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LTC Bullet:

What a Mess

Wednesday May 26, 1999

Seattle--

LTC financing issues are often presented or discussed in isolation, despite the fact that so many issues are inextricably linked. This bullet explains the role private financing, especially long-term care insurance, can play in cleaning up the mess created by overreliance on inadequate public financing.

Edward Dale, Director of Elder Law and Legal Assistance to Medicare Patients for Connecticut Legal Services, recently wrote the following passage about the fiscal reality of publicly-financed nursing home care:

"Because Medicaid typically pays much lower rates than homes receive from their private pay clients, facilities may try to limit the size of their Medicaid-covered populations. At the same time, recent changes in Medicare reimbursement rates are rendering residents covered by that program less attractive to nursing homes as well."

Do Mr. Dale's comments come from an article on how to help folks avoid the problems of public financing by planning ahead with long-term care insurance or other means of private financing? Not exactly.

Instead, Mr. Dale's article is about "Using Federal Protections to Fight Nursing Home Transfers and Discharges." Written for his fellow elder law practitioners in the May 1999 issue of The Elder Law Report, it describes a litany of strategies to prevent or delay nursing homes from discharging residents whose bills are being paid by Medicare or Medicaid.

Subscribers may recall the recently enacted "Nursing Home Resident Protection Act (Pub. L. No. 106-4) which prohibits a nursing home from evicting or transferring Medicaid patients if and when the nursing home decides to withdraw from Medicaid. Mr. Dale's article does not address this situation, but speaks to other issues such as nursing homes allegedly using permissible reasons for transfer or discharge (e.g., the discharge is necessary for the resident's welfare and the resident's needs cannot be met in the facility) as pretext to get rid of publicly-financed patients or allegedly running roughshod over their due process rights. The article gives practitioners several strategies for challenging the transfer and discharge processes.

So, let's see if we've got it. Nursing homes don't want too many Medicare and Medicaid patients. But if you are one, a well-trained elder law attorney can delay or prevent your allegedly unfair or even illegal transfer/discharge so you can stay at the nursing home that didn't want you in the first place.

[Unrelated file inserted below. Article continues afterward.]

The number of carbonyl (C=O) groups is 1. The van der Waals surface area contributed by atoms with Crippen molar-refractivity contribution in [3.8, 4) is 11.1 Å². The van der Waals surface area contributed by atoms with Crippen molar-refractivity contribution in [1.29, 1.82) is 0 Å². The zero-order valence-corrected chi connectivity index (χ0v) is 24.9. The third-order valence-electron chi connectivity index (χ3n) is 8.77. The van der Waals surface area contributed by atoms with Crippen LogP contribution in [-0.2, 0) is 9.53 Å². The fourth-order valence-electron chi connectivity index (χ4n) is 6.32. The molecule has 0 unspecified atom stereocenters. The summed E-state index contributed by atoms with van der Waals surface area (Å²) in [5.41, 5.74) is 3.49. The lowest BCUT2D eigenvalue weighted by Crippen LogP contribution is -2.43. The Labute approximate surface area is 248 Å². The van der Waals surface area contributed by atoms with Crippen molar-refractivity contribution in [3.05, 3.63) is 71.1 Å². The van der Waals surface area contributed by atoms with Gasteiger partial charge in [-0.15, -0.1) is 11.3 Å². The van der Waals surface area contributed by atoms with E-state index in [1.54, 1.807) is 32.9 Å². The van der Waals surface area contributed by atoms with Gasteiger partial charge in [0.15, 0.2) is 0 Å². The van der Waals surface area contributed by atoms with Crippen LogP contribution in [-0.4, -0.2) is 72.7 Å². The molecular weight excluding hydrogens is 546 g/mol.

What a Mess.

Nursing homes fear too many Medicaid and Medicare patients for a very good reason. Medicaid often reimburses nursing homes less than the cost of providing care. Medicare's new reimbursement system is asphyxiating nursing homes financially. A preference for private-pay patients is rarely a matter of taste for LTC providers. It can be a matter of financial survival. (See "LTC Bullet: HCFA Tells States to Prepare for Looming Crisis")

Inappropriate or illegal discharge practices, to the extent they exist, are in large measure the result of an LTC financing system plagued with perverse incentives which leave nursing homes desperate for private dollars--dollars that long-term care insurance could provide. This financial squeeze may lead some nursing homes to be overly aggressive with transfer and discharge practices.

Unfortunately, unwanted transfers and discharges, proper or improper, can have terrible consequences. According to Mr. Dale: "For a nursing home resident, few events are as traumatic as an involuntary transfer or discharge. At best such occurrences are stressful and disruptive. At worst, 'transfer trauma' will leave a frail elderly person frightened, disoriented and isolated from friends and family, causing irreparable psychological and physical harm."

Do your family, friends, co-workers and clients a favor. Encourage them to plan ahead with long-term care insurance so they can avoid this mess.

*source: Edward Dale, "Using Federal Protections to Fight Nursing Home Transfers and Discharges," The Elder Law Report, Vol. X, No. 10, May 1999, pps. 1-5.
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